More Malware, More SPAM
According to some reports, spyware is getting harder and harder to control. The sophistication of the malware makers is growing at a much faster pace than that of the security industry, even to the point of proof-of-concept adware code being developed for MacOS X.
And with all this new malware comes a tremendous increase in SPAM over the past few months. Not only are more compromised systems being used to push the SPAM, but they are employing additional tricks to get past SPAM and content filters. We are at a point where for the next few months, the security firms have a bit of catching up to do in order to stabilize the situation again.
Here is a key quote from the third article:
With a botnet of this size, the group is theoretically capable of sending a billion spam e-mails in a single day. "This number assumes one recipient per message, [but] in reality, most spams are delivered in a single message with multiple recipients at the same domain, so the actual number of separate spams landing in different inboxes could be even higher," Stewart said.
According to data from Barracuda Networks, an enterprise security appliance vendor in Mountain View, California, there has been a 67 percent increase in overall spam volume and a 500 percent increase in image spam since Aug. 2006
The email security firm Postini also reported major SPAM increases, indicating that in October 2006, they blocked for about seventy-seven (77) messages for the average user subscribed to their services, compared with a delivery of seven (7) good messages.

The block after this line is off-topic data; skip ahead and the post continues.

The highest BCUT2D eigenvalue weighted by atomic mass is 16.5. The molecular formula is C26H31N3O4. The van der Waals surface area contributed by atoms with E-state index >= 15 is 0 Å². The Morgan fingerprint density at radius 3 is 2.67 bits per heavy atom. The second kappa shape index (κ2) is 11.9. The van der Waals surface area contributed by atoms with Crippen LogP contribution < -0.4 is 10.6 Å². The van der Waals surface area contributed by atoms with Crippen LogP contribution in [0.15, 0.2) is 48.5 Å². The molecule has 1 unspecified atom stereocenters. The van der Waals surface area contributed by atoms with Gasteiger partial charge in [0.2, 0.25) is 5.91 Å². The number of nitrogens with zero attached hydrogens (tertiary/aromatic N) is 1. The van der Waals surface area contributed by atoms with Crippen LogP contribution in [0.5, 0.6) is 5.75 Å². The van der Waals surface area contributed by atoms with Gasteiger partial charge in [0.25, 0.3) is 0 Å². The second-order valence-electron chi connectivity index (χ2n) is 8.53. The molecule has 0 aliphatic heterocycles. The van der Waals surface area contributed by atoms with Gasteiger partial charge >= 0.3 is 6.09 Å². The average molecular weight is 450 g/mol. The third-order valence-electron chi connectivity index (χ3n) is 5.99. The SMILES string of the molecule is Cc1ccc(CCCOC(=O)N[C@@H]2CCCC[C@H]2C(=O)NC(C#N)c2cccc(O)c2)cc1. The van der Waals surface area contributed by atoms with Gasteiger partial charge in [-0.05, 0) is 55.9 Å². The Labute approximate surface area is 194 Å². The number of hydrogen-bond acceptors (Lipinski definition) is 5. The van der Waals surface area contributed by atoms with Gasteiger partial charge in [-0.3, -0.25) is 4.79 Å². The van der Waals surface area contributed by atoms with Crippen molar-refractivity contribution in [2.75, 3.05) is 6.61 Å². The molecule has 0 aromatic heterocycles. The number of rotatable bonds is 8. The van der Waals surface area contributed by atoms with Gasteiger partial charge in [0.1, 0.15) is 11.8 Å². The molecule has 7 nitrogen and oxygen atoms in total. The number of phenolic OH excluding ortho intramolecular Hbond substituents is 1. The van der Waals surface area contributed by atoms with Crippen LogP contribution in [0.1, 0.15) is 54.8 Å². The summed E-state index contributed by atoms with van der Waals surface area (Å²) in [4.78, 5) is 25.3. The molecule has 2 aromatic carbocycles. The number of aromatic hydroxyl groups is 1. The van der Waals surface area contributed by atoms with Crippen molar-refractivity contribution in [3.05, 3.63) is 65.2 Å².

It is vital that we continue to encourage users to embrace safe computing practices that will reduce the number of compromised systems in the wild, and ultimately lower our risk of attacks from these botnets and compromised systems. Additionally, we should look to develop computing environments that are more resilient to these types of attacks, and can provide us with better notification when things are not configured as they should be. We need security baked into the infrastructure, not loosely taped on afterwards.
It is very important for everyone to remember that this issue is not primarily a technical one, but a social one. This issue of SPAM is not going to go away tomorrow, unfortunately, and it won't get any better until end-users (to say nothing of corporate executives) care more about security as an ongoing process, rather than only being concerned after a major incident. And stop buying all that junk in the SPAM ads! If no-one was buying it, they would stop trying to sell it that way.
The quest for Information Security is ever-ongoing, and in this battle against SPAM and malware, there will be ebbs and flows as the attackers change/improve their tactics and the defenders make the necessary adjustments to provide effective countermeasures. The more vigilant we are, the better our success will be. And we must begin today.